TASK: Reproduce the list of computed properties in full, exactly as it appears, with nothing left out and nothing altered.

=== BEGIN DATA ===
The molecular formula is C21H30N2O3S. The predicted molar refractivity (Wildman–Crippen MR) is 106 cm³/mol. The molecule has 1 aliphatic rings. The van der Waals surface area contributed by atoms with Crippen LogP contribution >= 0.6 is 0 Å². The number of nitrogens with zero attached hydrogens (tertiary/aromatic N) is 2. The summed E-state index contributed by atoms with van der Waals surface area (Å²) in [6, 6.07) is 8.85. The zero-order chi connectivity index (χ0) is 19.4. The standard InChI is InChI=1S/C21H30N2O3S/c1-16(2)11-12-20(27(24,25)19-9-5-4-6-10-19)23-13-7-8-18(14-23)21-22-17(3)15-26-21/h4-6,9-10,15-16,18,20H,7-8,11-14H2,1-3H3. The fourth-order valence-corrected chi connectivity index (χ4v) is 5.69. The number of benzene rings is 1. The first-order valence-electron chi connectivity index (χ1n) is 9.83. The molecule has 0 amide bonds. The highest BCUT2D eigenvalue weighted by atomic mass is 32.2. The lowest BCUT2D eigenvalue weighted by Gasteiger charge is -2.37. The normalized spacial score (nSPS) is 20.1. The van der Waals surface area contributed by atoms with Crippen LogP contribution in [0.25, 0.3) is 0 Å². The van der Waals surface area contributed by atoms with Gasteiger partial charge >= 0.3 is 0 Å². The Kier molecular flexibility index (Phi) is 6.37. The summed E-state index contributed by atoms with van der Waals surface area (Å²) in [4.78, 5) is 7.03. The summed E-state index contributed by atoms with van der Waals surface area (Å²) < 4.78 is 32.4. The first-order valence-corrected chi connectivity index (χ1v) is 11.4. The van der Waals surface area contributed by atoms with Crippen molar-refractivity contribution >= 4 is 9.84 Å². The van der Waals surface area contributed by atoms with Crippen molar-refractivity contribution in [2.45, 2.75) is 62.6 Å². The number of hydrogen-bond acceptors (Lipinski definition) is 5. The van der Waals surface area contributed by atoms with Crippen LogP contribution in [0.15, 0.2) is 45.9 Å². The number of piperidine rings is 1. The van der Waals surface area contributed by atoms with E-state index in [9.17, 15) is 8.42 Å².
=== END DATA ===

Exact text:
The molecular formula is C21H30N2O3S. The predicted molar refractivity (Wildman–Crippen MR) is 106 cm³/mol. The molecule has 1 aliphatic rings. The van der Waals surface area contributed by atoms with Crippen LogP contribution >= 0.6 is 0 Å². The number of nitrogens with zero attached hydrogens (tertiary/aromatic N) is 2. The summed E-state index contributed by atoms with van der Waals surface area (Å²) in [6, 6.07) is 8.85. The zero-order chi connectivity index (χ0) is 19.4. The standard InChI is InChI=1S/C21H30N2O3S/c1-16(2)11-12-20(27(24,25)19-9-5-4-6-10-19)23-13-7-8-18(14-23)21-22-17(3)15-26-21/h4-6,9-10,15-16,18,20H,7-8,11-14H2,1-3H3. The fourth-order valence-corrected chi connectivity index (χ4v) is 5.69. The number of benzene rings is 1. The first-order valence-electron chi connectivity index (χ1n) is 9.83. The molecule has 0 amide bonds. The highest BCUT2D eigenvalue weighted by atomic mass is 32.2. The lowest BCUT2D eigenvalue weighted by Gasteiger charge is -2.37. The normalized spacial score (nSPS) is 20.1. The van der Waals surface area contributed by atoms with Crippen LogP contribution in [0.25, 0.3) is 0 Å². The van der Waals surface area contributed by atoms with Gasteiger partial charge >= 0.3 is 0 Å². The Kier molecular flexibility index (Phi) is 6.37. The summed E-state index contributed by atoms with van der Waals surface area (Å²) in [4.78, 5) is 7.03. The summed E-state index contributed by atoms with van der Waals surface area (Å²) < 4.78 is 32.4. The first-order valence-corrected chi connectivity index (χ1v) is 11.4. The van der Waals surface area contributed by atoms with Crippen molar-refractivity contribution >= 4 is 9.84 Å². The van der Waals surface area contributed by atoms with Crippen molar-refractivity contribution in [2.45, 2.75) is 62.6 Å². The number of hydrogen-bond acceptors (Lipinski definition) is 5. The van der Waals surface area contributed by atoms with Crippen LogP contribution in [0.15, 0.2) is 45.9 Å². The number of piperidine rings is 1. The van der Waals surface area contributed by atoms with E-state index in [9.17, 15) is 8.42 Å².